You spend countless hours helping your clients get ready to retire.
You coach them on how to structure their investments to maintain the lifestyle they desire.
You help them with Social Security, possibly Medicare. You may even offer counsel on where to live.
But what about you?
Almost every advisor I talk to has a single answer to this question: “When do you plan to retire?”
“They will carry me out of here. I love what I do.”
That’s all well and good, but sooner or later the inevitable dynamics of life take over. You will decide to retire, or you will have to retire.
In this article, I will discuss some things you should be thinking about as you prepare your own retirement readiness. As you read it, you will discover a reference to additional resources. We have created a retirement readiness page just for you, which is www.billgoodmarketing.com/FA-Retirement-Readiness.
What’s Your Business Worth?
This is where you start.
There is a very rough formula in the independent/RIA sector to determine the value of your business. The wirehouse firms each have their separate formulas. If you are in a wirehouse, you should also use this formula, just to check.
The formula is: 2.2 x T-12 fees + 1.1 x T-12 commissions.
This is not hard. It’s not complex algebra.
T-12 = trailing 12 months.
Let’s say you have a practice with $1 million in gross revenue; $500,000 in fees and $500,000 in commissions.
2.2 x T-12 fees = $1,100,000.
1.1 x T-12 commission = $550,000.
Rough value = $1.6 million or so.
The math obviously is easy. The implications are profound.
By converting to fees, $1.6 million becomes $2.2 million. Again, more or less.
There are challenges here. According to “The State of Retail Wealth Management,” a Mackenzie/PriceMetrix study, fee-based revenue as of 2017 was 63%. Only 46% of households had fee accounts. (I have posted a link to this study on our “FA Retirement Readiness” page, which provides some other interesting benchmarks.)
We have developed a strategy to help you do this. If you are not yet 90%-plus fees and you are over a certain age, it’s important to get on with it for several reasons, not the least of which is that you can improve the value of the company, which sooner or later will be passed on to a family member or sold.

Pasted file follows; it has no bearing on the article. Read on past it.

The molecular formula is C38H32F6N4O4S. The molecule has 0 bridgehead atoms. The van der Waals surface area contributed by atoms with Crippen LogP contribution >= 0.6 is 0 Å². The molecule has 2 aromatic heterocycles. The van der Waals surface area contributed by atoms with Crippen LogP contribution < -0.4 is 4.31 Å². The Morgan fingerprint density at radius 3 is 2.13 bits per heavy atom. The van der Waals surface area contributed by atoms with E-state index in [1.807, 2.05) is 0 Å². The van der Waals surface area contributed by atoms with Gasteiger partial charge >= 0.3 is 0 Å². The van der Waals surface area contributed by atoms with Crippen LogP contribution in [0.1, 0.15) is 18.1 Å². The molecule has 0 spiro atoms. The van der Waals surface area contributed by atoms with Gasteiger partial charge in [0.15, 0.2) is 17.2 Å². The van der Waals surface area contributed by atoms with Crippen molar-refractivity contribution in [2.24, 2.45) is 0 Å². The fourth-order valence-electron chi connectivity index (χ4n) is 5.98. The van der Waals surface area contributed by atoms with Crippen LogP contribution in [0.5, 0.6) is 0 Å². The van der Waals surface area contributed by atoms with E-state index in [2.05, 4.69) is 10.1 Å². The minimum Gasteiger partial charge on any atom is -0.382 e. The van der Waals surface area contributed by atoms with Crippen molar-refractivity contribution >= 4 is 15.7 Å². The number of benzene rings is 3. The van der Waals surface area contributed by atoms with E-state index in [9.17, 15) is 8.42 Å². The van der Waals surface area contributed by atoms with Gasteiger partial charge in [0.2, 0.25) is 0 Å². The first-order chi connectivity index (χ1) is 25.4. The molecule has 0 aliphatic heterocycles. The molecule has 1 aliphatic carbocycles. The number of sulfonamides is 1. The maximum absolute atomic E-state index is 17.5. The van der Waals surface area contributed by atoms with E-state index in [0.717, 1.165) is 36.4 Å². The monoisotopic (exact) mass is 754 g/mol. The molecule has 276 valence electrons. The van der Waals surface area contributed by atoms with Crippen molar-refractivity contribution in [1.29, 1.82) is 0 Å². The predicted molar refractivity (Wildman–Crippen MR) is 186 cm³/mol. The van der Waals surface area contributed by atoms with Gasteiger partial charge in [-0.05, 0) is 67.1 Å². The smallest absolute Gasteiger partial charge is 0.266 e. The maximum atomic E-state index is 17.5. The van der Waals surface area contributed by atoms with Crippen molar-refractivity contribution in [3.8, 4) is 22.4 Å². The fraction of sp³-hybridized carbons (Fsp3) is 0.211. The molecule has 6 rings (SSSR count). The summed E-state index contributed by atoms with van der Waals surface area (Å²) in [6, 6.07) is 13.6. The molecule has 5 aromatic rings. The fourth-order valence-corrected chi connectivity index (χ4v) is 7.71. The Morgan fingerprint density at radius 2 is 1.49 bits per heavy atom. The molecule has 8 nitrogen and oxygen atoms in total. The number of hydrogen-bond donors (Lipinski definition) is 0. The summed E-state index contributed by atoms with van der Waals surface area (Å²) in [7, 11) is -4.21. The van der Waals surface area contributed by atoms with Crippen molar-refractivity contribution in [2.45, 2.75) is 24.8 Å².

Vital Factors to Enhance Value
There are many. Let’s concentrate on three.
1. A client retention strategy
Your objective in preparing your own retirement is to take steps to ensure the clients remain with the practice. Your buyer or heir’s objective is retaining the clients. That’s what they bought. That’s what you get paid on.
On our FA Retirement Readiness page, I have posted a copy of our justly famous “Client Relationship Retention Formula,” one of the best client management systems in the industry.
I would suggest that you hike over there immediately, download it, study it and get to work.
2. An effective team who will remain after you leave
This is vital. You may have an assistant who has been with you 25 years, and when you leave, he or she will leave. Not good. As you plan for the next 25 years, you may have to build a new team around this person.
Make no mistake about it: In a properly configured financial advisor office, primary relationship management is done by the team. It is a total mistake to think that you, the financial advisor, is the relationship manager. You are the financial doctor.
To the extent you have the right people in the right seats on the right bus going in the right direction, you have an enormous leg up already in client retention. If you don’t have this, you have a lot of work to do to make your business as valuable as possible.
3. A office branded as a financial advisor’s office
This may seem relatively trivial, but it is not.
In the last several weeks, I’ve seen photos of at least a dozen advisors’ offices. Most of them have a look I would only describe as “modern clinical.” They have gray walls, a desk and two chairs, in some cases, not even a picture of their family on the wall.
On our FA Retirement Readiness page, we have posted a vital document for you, “Staging the Office.”
Your referral prospects are easy. Your client Bob tells his brother-in-law Billy, “Now you go talk to Jim and do what he says. Otherwise, I know you and Marge will buy a boat or something stupid. Here’s his number. Call him.”
Billy walks into your office and says, “Bob told me to talk to you about Marg’s $400,000 inheritance. What should we do?”
Your non-referral prospects are much more difficult today than ever. Proper branding of your office is vital in selling your service as well as selling your practice.